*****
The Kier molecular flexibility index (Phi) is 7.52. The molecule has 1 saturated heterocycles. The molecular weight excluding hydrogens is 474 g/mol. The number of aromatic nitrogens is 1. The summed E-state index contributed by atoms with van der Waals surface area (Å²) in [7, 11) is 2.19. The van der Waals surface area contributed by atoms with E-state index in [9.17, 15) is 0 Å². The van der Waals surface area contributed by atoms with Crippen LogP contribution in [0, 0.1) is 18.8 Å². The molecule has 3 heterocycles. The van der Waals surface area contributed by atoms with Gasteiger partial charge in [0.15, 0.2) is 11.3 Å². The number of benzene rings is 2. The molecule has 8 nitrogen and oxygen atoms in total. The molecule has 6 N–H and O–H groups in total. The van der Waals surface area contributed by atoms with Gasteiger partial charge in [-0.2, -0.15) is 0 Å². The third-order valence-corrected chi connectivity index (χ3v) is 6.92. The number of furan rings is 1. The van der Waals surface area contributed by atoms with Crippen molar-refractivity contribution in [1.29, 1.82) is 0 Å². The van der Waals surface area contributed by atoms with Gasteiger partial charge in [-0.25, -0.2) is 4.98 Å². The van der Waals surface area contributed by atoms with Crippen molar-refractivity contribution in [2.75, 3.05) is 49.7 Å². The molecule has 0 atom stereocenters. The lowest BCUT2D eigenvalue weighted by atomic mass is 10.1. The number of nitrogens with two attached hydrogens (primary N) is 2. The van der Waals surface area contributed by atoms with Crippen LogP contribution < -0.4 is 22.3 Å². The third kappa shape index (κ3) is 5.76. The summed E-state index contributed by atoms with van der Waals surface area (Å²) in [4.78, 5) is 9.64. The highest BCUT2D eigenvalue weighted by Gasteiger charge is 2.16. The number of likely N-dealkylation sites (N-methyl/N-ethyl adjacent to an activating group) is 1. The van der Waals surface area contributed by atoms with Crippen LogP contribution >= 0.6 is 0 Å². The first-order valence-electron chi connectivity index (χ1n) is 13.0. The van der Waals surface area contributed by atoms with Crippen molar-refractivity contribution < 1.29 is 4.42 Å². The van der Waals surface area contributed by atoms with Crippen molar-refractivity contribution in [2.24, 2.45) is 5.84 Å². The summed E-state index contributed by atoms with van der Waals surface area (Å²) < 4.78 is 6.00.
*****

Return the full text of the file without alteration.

The Kier molecular flexibility index (Phi) is 7.52. The molecule has 1 saturated heterocycles. The molecular weight excluding hydrogens is 474 g/mol. The number of aromatic nitrogens is 1. The summed E-state index contributed by atoms with van der Waals surface area (Å²) in [7, 11) is 2.19. The van der Waals surface area contributed by atoms with E-state index in [9.17, 15) is 0 Å². The van der Waals surface area contributed by atoms with Crippen LogP contribution in [0, 0.1) is 18.8 Å². The molecule has 3 heterocycles. The van der Waals surface area contributed by atoms with Gasteiger partial charge in [0.15, 0.2) is 11.3 Å². The number of benzene rings is 2. The molecule has 8 nitrogen and oxygen atoms in total. The molecule has 6 N–H and O–H groups in total. The van der Waals surface area contributed by atoms with Gasteiger partial charge in [-0.2, -0.15) is 0 Å². The third-order valence-corrected chi connectivity index (χ3v) is 6.92. The number of furan rings is 1. The van der Waals surface area contributed by atoms with Crippen molar-refractivity contribution in [1.29, 1.82) is 0 Å². The van der Waals surface area contributed by atoms with Gasteiger partial charge in [-0.25, -0.2) is 4.98 Å². The van der Waals surface area contributed by atoms with Crippen molar-refractivity contribution in [2.75, 3.05) is 49.7 Å². The molecule has 0 atom stereocenters. The lowest BCUT2D eigenvalue weighted by atomic mass is 10.1. The number of nitrogens with two attached hydrogens (primary N) is 2. The van der Waals surface area contributed by atoms with Crippen LogP contribution < -0.4 is 22.3 Å². The third kappa shape index (κ3) is 5.76. The summed E-state index contributed by atoms with van der Waals surface area (Å²) in [4.78, 5) is 9.64. The highest BCUT2D eigenvalue weighted by Gasteiger charge is 2.16. The number of likely N-dealkylation sites (N-methyl/N-ethyl adjacent to an activating group) is 1. The van der Waals surface area contributed by atoms with Crippen LogP contribution >= 0.6 is 0 Å². The first-order valence-electron chi connectivity index (χ1n) is 13.0. The van der Waals surface area contributed by atoms with Crippen molar-refractivity contribution < 1.29 is 4.42 Å². The van der Waals surface area contributed by atoms with Crippen molar-refractivity contribution in [2.24, 2.45) is 5.84 Å². The summed E-state index contributed by atoms with van der Waals surface area (Å²) < 4.78 is 6.00.